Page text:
The second conclusion comes from comparing the domain of early childhood longitudinal studies to other domains, particularly in the relatively well-funded field of medical research: there is a paucity of early childhood longitudinal studies of adequate quality. Only two small-scale studies, Perry and Abecedarian, have used random assignment techniques to find long-term results and economic return on investment, and they cannot claim widespread representativeness of early childhood programs or populations of children. The Chicago study has city-wide representativeness of a type of early childhood program and the population of children it serves, but at the cost of random assignment. The Head Start Impact Study (Puma et al. 2012) has national representativeness and random assignment, but largely sacrificed a selective focus on high quality to represent Head Start nationally. The Head Start Impact Study sought to represent all Head Start programs and succeeded thereby in showing that programs that followed Head Start regulations at the time were not on the average of sufficient quality to generate long-term results.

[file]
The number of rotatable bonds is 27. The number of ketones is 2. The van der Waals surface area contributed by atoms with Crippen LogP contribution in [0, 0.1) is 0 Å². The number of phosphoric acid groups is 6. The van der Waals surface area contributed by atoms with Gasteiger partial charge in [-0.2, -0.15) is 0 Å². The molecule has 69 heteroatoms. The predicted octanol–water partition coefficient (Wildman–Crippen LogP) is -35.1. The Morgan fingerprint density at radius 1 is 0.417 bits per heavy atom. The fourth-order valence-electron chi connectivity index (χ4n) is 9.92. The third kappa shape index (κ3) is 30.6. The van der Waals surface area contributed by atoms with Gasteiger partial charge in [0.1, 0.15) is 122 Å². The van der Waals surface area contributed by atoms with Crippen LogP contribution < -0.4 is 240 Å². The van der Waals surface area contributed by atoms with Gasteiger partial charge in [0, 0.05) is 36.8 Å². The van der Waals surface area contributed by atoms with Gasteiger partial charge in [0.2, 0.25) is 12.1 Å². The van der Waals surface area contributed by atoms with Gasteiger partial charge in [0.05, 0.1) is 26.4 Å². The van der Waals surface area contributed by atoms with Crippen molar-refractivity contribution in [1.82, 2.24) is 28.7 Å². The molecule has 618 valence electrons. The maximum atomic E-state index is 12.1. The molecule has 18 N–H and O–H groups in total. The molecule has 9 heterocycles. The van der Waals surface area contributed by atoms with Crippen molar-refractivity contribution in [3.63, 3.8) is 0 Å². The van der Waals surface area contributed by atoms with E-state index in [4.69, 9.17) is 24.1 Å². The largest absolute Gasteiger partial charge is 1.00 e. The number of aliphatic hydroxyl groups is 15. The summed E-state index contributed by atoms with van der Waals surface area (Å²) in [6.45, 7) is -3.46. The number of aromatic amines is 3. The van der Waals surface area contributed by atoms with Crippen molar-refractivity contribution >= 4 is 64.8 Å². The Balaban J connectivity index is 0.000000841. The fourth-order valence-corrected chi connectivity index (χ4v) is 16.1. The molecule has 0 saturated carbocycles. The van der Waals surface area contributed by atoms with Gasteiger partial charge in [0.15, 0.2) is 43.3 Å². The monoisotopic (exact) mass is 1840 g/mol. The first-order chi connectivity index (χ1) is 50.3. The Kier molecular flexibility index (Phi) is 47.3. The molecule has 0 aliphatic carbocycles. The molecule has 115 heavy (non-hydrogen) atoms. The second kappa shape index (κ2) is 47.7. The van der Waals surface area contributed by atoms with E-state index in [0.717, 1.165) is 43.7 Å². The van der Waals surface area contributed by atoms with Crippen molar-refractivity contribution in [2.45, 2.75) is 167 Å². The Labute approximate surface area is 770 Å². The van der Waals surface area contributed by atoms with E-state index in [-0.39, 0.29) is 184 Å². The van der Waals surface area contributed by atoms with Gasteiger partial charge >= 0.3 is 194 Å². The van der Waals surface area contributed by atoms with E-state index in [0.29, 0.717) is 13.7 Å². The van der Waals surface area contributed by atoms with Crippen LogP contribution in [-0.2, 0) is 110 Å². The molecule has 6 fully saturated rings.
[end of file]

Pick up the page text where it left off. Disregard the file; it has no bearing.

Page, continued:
The third conclusion is that early childhood policy makers and researchers should work more closely together. Researchers should learn what questions policy makers are interested in and how research can best be designed to answer the questions they ask. Policy makers should integrate research and research findings into their policy formulations and the questions they ask. The need for more early childhood longitudinal research findings suggests the need for this integration. We do not agree with Farran (2016) that this lack of research is a reason not to expand early childhood programs further until enough research is done. Even with its few studies, ECCE has more longitudinal research than other levels of K-12 education. We do know enough to continue expanding early childhood programs, but should set aside some of this funding—say, 5 % of new funding—for evaluative research on early childhood programs. Early childhood program evaluations are a step in the right direction, but evaluations tend to be project-specific, without systematic relation to each other. Early childhood program research needs to be larger scale and more systematic than most program evaluations tend to be so that questions and answers can be cumulative and build on each other. What are the essential elements of program quality? How can these elements be validly and reliably measured so that it is clear when they are present or absent? Here we agree with Farran (2016) that the current state of measurement of preschool program quality is not adequate. Validity means not only that a measure of preschool program quality is what it claims to be, but also that it predicts program effectiveness.